fluting

[floo-ting]

noun

something having ornamental grooves, as a Greek column.
a groove, furrow, or flute, or a series of these.

Nearby words

  1. flustrated,
  2. flute,
  3. fluted,
  4. fluter,
  5. flutey,
  6. flutist,
  7. flutter,
  8. flutter kick,
  9. flutter mill,
  10. flutter wheel

Origin of fluting

First recorded in 1475–85; flute + -ing1

flute

[floot]

noun

a musical wind instrument consisting of a tube with a series of fingerholes or keys, in which the wind is directed against a sharp edge, either directly, as in the modern transverse flute, or through a flue, as in the recorder.
an organ stop with wide flue pipes, having a flutelike tone.
Architecture, Furniture. a channel, groove, or furrow, as on the shaft of a column.
any groove or furrow, as in a ruffle of cloth or on a piecrust.
one of the helical grooves of a twist drill.
a slender, footed wineglass of the 17th century, having a tall, conical bowl.
a similar stemmed glass, used especially for champagne.

verb (used without object), flut·ed, flut·ing.

to produce flutelike sounds.
to play on a flute.
(of a metal strip or sheet) to kink or break in bending.

verb (used with object), flut·ed, flut·ing.

to utter in flutelike tones.
to form longitudinal flutes or furrows in: to flute a piecrust.

Origin of flute

1350–1400; Middle English floute < Middle French flaüte, flahute, fleüte < Old Provençal flaüt (perhaps alteration of flaujol, flauja) < Vulgar Latin *flabeolum. See flageolet, lute1

Related formsflute·like, adjective

Dictionary.com Unabridged Based on the Random House Unabridged Dictionary, © Random House, Inc. 2019

Examples from the Web for fluting


British Dictionary definitions for fluting

fluting

noun

a design or decoration of flutes on a column, pilaster, etc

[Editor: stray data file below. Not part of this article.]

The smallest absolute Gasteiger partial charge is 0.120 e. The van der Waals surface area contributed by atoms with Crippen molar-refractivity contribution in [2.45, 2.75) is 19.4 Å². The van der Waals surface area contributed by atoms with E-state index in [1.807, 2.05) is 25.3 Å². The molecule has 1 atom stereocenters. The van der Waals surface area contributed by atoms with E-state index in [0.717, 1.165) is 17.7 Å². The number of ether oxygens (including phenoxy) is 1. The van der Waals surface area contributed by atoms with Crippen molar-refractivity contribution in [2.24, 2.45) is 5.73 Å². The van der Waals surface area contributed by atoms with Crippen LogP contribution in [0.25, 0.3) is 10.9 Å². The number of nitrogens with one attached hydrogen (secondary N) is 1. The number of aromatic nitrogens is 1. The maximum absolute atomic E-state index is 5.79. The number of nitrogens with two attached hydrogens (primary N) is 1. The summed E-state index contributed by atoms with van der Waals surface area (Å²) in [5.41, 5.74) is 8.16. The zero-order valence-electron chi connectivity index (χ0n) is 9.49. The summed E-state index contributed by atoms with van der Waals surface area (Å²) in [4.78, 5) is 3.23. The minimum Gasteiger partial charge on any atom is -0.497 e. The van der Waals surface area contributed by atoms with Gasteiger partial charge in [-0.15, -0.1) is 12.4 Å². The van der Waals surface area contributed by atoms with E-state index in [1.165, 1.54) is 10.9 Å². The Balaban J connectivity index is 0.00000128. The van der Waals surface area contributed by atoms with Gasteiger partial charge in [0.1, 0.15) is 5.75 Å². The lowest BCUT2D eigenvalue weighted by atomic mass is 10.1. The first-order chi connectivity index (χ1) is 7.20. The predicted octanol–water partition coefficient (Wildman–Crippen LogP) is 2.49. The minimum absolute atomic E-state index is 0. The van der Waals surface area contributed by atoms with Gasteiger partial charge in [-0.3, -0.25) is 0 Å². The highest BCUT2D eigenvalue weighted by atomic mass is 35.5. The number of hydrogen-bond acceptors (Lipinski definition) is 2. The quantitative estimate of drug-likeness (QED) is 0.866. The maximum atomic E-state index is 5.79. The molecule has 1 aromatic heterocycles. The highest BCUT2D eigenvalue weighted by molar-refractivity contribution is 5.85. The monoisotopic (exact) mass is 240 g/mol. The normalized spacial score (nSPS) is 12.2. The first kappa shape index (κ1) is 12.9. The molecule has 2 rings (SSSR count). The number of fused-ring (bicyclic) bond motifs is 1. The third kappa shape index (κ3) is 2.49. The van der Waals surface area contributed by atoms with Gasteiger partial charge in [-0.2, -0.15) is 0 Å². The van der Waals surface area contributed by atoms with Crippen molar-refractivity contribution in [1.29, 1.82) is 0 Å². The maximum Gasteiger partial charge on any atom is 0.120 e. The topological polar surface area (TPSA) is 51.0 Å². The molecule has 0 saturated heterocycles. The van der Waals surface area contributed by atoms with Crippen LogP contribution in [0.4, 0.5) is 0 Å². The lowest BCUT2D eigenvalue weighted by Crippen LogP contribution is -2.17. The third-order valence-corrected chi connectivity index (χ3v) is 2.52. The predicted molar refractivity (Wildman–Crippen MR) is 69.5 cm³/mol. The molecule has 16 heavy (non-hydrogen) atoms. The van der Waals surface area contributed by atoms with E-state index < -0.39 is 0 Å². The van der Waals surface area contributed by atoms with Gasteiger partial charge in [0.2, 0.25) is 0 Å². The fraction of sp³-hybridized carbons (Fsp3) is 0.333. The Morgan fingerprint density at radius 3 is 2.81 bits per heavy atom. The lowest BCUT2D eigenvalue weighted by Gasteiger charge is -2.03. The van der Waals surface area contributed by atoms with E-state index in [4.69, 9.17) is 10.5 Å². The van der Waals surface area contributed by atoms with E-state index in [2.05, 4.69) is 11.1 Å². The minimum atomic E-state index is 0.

grooves or furrows, as in cloth

flute

noun

a wind instrument consisting of an open cylindrical tube of wood or metal having holes in the side stopped either by the fingers or by pads controlled by keys. The breath is directed across a mouth hole cut in the side, causing the air in the tube to vibrate. Range: about three octaves upwards from middle C
any pipe blown directly on the principle of a flue pipe, either by means of a mouth hole or through a fipple
architect a rounded shallow concave groove on the shaft of a column, pilaster, etc
a groove or furrow in cloth, etc
a tall narrow wineglass
anything shaped like a flute

verb

to produce or utter (sounds) in the manner or tone of a flute
(tr) to make grooves or furrows in
Derived Formsflutelike, adjectivefluty, adjective

Word Origin for flute

C14: from Old French flahute, via Old Provençal, from Vulgar Latin flabeolum (unattested); perhaps also influenced by Old Provençal laut lute; see flageolet

Collins English Dictionary - Complete & Unabridged 2012 Digital Edition © William Collins Sons & Co. Ltd. 1979, 1986 © HarperCollins Publishers 1998, 2000, 2003, 2005, 2006, 2007, 2009, 2012

Word Origin and History for fluting
Online Etymology Dictionary, © 2010 Douglas Harper

Culture definitions for fluting

flute

A high-pitched woodwind, held horizontally by the player and played by blowing across a hole.

The New Dictionary of Cultural Literacy, Third Edition Copyright © 2005 by Houghton Mifflin Harcourt Publishing Company. Published by Houghton Mifflin Harcourt Publishing Company. All rights reserved.